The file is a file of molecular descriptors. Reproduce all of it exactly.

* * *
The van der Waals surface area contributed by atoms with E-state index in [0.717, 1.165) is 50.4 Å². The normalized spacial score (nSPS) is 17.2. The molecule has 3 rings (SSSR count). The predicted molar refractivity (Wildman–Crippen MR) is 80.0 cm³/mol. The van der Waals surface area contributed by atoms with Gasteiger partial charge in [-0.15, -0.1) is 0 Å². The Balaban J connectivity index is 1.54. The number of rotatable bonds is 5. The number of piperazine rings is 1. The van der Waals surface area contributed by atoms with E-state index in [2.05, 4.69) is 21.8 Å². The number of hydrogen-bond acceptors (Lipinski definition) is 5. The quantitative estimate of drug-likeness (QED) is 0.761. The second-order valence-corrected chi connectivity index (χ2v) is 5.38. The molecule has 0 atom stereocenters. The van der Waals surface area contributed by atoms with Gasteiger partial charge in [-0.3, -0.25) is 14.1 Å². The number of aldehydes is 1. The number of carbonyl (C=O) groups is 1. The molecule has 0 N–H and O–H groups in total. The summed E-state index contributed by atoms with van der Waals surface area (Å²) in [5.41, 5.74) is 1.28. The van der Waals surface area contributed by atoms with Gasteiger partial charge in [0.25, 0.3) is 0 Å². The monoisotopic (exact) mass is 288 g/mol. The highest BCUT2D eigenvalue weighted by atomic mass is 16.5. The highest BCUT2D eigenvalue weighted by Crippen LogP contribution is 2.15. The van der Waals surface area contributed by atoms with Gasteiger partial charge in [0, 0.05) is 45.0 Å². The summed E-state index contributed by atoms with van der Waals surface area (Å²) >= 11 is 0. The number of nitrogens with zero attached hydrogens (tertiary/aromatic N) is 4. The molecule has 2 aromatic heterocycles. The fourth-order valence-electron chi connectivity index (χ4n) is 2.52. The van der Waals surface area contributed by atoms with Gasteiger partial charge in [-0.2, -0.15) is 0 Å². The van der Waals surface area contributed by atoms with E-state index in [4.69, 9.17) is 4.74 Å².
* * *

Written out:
The van der Waals surface area contributed by atoms with E-state index in [0.717, 1.165) is 50.4 Å². The normalized spacial score (nSPS) is 17.2. The molecule has 3 rings (SSSR count). The predicted molar refractivity (Wildman–Crippen MR) is 80.0 cm³/mol. The van der Waals surface area contributed by atoms with Gasteiger partial charge in [-0.15, -0.1) is 0 Å². The Balaban J connectivity index is 1.54. The number of rotatable bonds is 5. The number of piperazine rings is 1. The van der Waals surface area contributed by atoms with E-state index in [2.05, 4.69) is 21.8 Å². The number of hydrogen-bond acceptors (Lipinski definition) is 5. The quantitative estimate of drug-likeness (QED) is 0.761. The second-order valence-corrected chi connectivity index (χ2v) is 5.38. The molecule has 0 atom stereocenters. The van der Waals surface area contributed by atoms with Gasteiger partial charge in [-0.3, -0.25) is 14.1 Å². The number of aldehydes is 1. The number of carbonyl (C=O) groups is 1. The molecule has 0 N–H and O–H groups in total. The summed E-state index contributed by atoms with van der Waals surface area (Å²) in [5.41, 5.74) is 1.28. The van der Waals surface area contributed by atoms with Gasteiger partial charge in [0.25, 0.3) is 0 Å². The monoisotopic (exact) mass is 288 g/mol. The highest BCUT2D eigenvalue weighted by atomic mass is 16.5. The highest BCUT2D eigenvalue weighted by Crippen LogP contribution is 2.15. The van der Waals surface area contributed by atoms with Gasteiger partial charge in [0, 0.05) is 45.0 Å². The summed E-state index contributed by atoms with van der Waals surface area (Å²) >= 11 is 0. The number of nitrogens with zero attached hydrogens (tertiary/aromatic N) is 4. The molecule has 2 aromatic heterocycles. The fourth-order valence-electron chi connectivity index (χ4n) is 2.52. The van der Waals surface area contributed by atoms with Gasteiger partial charge in [-0.2, -0.15) is 0 Å². The van der Waals surface area contributed by atoms with E-state index in [4.69, 9.17) is 4.74 Å².